I'm thinking that this doesn't look like your normal orchid leaf. Any ideas what might cause this? Should I be worried about it or not?
You may want to check out this link from the American Orchid Society. It does mention the curling might be a virus: http://www.aos.org/AM/Template.cfm?Section=pests_and_diseases&TEMPLATE=/CM/ContentDisplay.cfm&CONTENTID=6352
Thanks for the link. Would you take this to mean that this plant definitely has a virus, or that it only might have a virus? Also, do the viruses that might be causing this infect plants other than orchids? Mainly, I am interested in knowing whether the following plants could be affected by a virus: amaryllis plants; African violets; pineapples, hens and chicks (Sempervivum); lucky bamboo (Dracaena sanderiana); duckweed (Lemna sp.); airplane plants (Chlorophytum sp.); ivy (Hedera helix); Aloe vera; polka-dot plants (Hypoestes phyllostachya); geraniums; and prayer plants (Maranta sp.).
This plant is not currently in my house, but it may be soon. The story behind it is that someone bought it from a grocery store as an intended gift for a person in my family. I was there when this person was picking out the plant, and I pointed out that the curled leaves were likely a sign of problems, but she did not take this as a real possibility. So, given all of this and also the fact that I already have another Phalaenopsis that seems healthy, do you have any suggestions as to a course of action?
I doubt any orchid virus would be incredibly infectious to any of the plants you listed...of the common orchid viruses, I think the only real danger is tobacco mosaic virus, which is infectious in plants of the tomato/eggplant/potato group which none of the plants you listed are in
Anyway, I've never heard of curling as a symptom until today, checked the link and they say 'downward' curling...not sure what that means exactly. I would just tell whoever is the recipient of this gift to keep it away from your orchids. Virus doesn't magically jump from plant to plant, so unless you are in the habit of randomly snipping and cutting your plants with the same set of tools, or your house is infested with insects, it's unlikely that anything will happen. Personally, if this wasn't a financially/emotionally valuable plant, I would tell the original buyer to keep it, thank you very much :)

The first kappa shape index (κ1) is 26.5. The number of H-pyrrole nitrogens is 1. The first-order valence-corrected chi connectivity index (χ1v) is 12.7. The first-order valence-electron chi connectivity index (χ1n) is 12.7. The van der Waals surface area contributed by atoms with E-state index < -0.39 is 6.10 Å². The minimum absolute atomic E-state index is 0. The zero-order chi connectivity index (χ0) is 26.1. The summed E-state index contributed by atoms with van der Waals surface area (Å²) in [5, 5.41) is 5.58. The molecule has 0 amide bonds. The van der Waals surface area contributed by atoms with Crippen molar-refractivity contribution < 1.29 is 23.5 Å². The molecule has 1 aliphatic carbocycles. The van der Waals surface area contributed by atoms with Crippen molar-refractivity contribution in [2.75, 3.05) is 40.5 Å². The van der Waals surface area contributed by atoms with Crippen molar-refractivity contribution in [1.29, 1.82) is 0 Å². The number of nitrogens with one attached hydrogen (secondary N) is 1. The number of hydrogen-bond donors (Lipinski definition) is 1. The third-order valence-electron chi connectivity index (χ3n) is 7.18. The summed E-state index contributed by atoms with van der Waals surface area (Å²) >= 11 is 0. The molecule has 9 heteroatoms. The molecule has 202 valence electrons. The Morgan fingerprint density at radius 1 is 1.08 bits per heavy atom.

Thanks for the info. I think the "downward curling" means that the leaf curls toward the underside, rather than toward the topside of the leaf:
Sort of like this:
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Not like this:
The picture I posted originally is of the underside of the leaf, so this would be downward curling.
Another question - even if the other plants I mentioned cannot actually get an orchid virus, would it be possible for them to transfer a virus from this orchid to the one I currently have (if a plant was moved from near this orchid to near the original one)? Or, put differently, how long would these viruses stay viable on plant tissue of a non-host plant?
I suppose I could try your suggestion, but I have this feeling that it's not going to work here. ;)
I don't think this means anything, certainly not a virus. I've seen leaves like this from time to time, followed by perfectly normal ones. You can reshape the leaf by gently taping it flat against apiece of light cardboard with some velcro tape. It only takes a week or so.
The plant looks healthy to me.
As Calvin says, a virus has to be transferred, sap to sap by something-- a cutting tool, or an insect with piercing mouth parts.
Did you ever figure what was going on? I am having this same prob after over watering mine. But leave seems healthy.
At first I thought the color wasn't quite right but I don't know about a virus. I guess it's possible but it could be hereditary 'cause that second pic of Kerrilynn'98's looks quite healthy and it's leaf is closed kinda like that.